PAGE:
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Old 07-12-2011, 04:47 AM
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Brakes - Need some Improvement?

Had the truck for about 10 days now, put about 2,400 miles on it already. My only real complaint is the brakes, the 1 or 2 times where I have had to put my foot into it really hard I wasn't totally sure that I was going to stop in time. Neither time did I have a trailer in tow, or any load in the truck.

Truck is still bone stock. Didn't know if anyone else felt like the brakes on these trucks are a little under sized.
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Old 07-12-2011, 07:19 AM
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I think my truck stops better with a trailer than without. I am very impressed with the trailer brake control - but if your trailer brakes ever fail you are right - the truck's brakes do not match the rest of the its capability. (both wheel brakes and exhaust brake need improving)
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Old 07-12-2011, 07:31 AM
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Sadly I haven't had a "real" load behind the truck yet to even see. But your point about trailer brakes is a good one - I know some of my trailers need more frequent inspections (not by the DOT though).
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Old 07-12-2011, 05:41 PM
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This don't sound good specially with your F350 having the Better Brakes :~(

They are doing away with them on the 2012's...

maybe they aren't as great as everybody thinks ?
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Old 07-12-2011, 05:50 PM
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I tow about 20% of my driving time. So majority of the time it's just the truck. I think the brakes are great. I don't know what you're comparing them too. I've had maybe 4 emergency stops in the 25,000 miles I've got on mine and each time it's more than surpassed my expectations for slowing down an 8500lb truck.

Seeing as you've only had the truck 10 days and you've already "had your foot in it" twice. May I suggest just slowing down. The brakes are not undersized. They fill up an 18" wheel almost completely. The only thing they could make bigger is the caliper. Have you looked at your's yet? They told me that the brakes need about 500-1000 miles to "seat" together. Which makes sense, so I'd just give it a little bit.
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Old 07-13-2011, 06:15 AM
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Quote:
Originally Posted by mor4wd View Post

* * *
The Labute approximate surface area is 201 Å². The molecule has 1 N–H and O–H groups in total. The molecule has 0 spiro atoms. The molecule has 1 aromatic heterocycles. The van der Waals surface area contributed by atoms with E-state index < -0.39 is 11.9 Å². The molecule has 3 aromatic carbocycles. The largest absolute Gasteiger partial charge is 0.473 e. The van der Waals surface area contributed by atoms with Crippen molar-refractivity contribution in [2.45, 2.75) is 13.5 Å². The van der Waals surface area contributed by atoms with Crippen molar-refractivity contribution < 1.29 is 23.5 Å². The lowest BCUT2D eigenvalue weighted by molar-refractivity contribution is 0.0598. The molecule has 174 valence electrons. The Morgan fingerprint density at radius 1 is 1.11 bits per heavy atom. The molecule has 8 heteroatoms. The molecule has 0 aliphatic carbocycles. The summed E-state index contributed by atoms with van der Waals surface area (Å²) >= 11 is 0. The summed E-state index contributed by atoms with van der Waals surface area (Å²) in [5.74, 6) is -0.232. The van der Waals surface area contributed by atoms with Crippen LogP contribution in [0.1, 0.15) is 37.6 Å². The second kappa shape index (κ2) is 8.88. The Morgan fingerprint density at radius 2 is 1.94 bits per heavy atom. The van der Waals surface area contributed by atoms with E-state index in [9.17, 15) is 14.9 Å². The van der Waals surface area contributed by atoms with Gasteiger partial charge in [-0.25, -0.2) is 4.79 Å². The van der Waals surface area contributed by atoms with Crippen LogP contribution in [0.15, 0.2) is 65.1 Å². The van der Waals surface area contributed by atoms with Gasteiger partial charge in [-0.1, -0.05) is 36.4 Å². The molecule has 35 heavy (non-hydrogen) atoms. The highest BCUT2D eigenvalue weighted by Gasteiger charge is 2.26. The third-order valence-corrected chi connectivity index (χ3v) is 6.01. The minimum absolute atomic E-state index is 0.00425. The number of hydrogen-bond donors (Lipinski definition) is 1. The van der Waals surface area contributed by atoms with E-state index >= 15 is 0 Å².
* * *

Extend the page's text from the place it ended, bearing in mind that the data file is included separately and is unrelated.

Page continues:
I tow about 20% of my driving time. So majority of the time it's just the truck. I think the brakes are great. I don't know what you're comparing them too. I've had maybe 4 emergency stops in the 25,000 miles I've got on mine and each time it's more than surpassed my expectations for slowing down an 8500lb truck.
There is a mountain pass that I tow over about once a year in BC Canada. Its about a 9% grade for 20 miles. With my 03 Duramax (which I would say was barely able to safely navigate the pass) I had to manually shift the transmission into 1st gear and the engine would rev to 5000 rpm. I haven't gone over the pass yet with the Ford but I am hoping the exhaust brake will hold my trailer back so I don't have to heat up the wheel brakes. According to the head to head, that Chevy put on, the Ford's brakes don't work so good once they get hot. I am 99% certain that the '11 Ford will be far superior to the '03 Duramax but strongly suspect it is not up to the same standard as the '11 GM or Dodge in the braking category.
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Old 07-13-2011, 06:28 AM
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mor4wd - I am sure I am little heavy with the go pedal, sometimes I'm even checking out the hot blonde in the low cut top in the lane next to me rather then looking ahead at the traffic that has stopped. It’s a trade off.

End of the day I am comparing this to my old 2006 F-250 CCLB, running 315/70/17 BFG A/T on stock wheels and brakes.

All in all, I am very happy with the truck, and I am sure I will get used to the service brakes taking a little longer to stop then expected.
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Old 07-13-2011, 08:50 PM
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I was doing a little research on CGI (compacted graphite iron). It seems one of it's first uses was for the braking system on high speed rail trains in Europe. These trains run 175+ and they found the rotors for the breaks weren't holding up to the heat. They tried CGI and it worked. So I wonder why nobody is making CGI rotors for these trucks?
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Old 07-14-2011, 01:30 PM
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Quote:
Originally Posted by Dave Nowlin View Post
I was doing a little research on CGI (compacted graphite iron). It seems one of it's first uses was for the braking system on high speed rail trains in Europe. These trains run 175+ and they found the rotors for the breaks weren't holding up to the heat. They tried CGI and it worked. So I wonder why nobody is making CGI rotors for these trucks?
Expense. You could have carbon ceramic discs like on a Porsche but do you want to spend $20k for a set of rotors? I don't.
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Old 07-14-2011, 01:36 PM
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Odd. Your brakes should be fabulous. Are you sure everything is working correctly?
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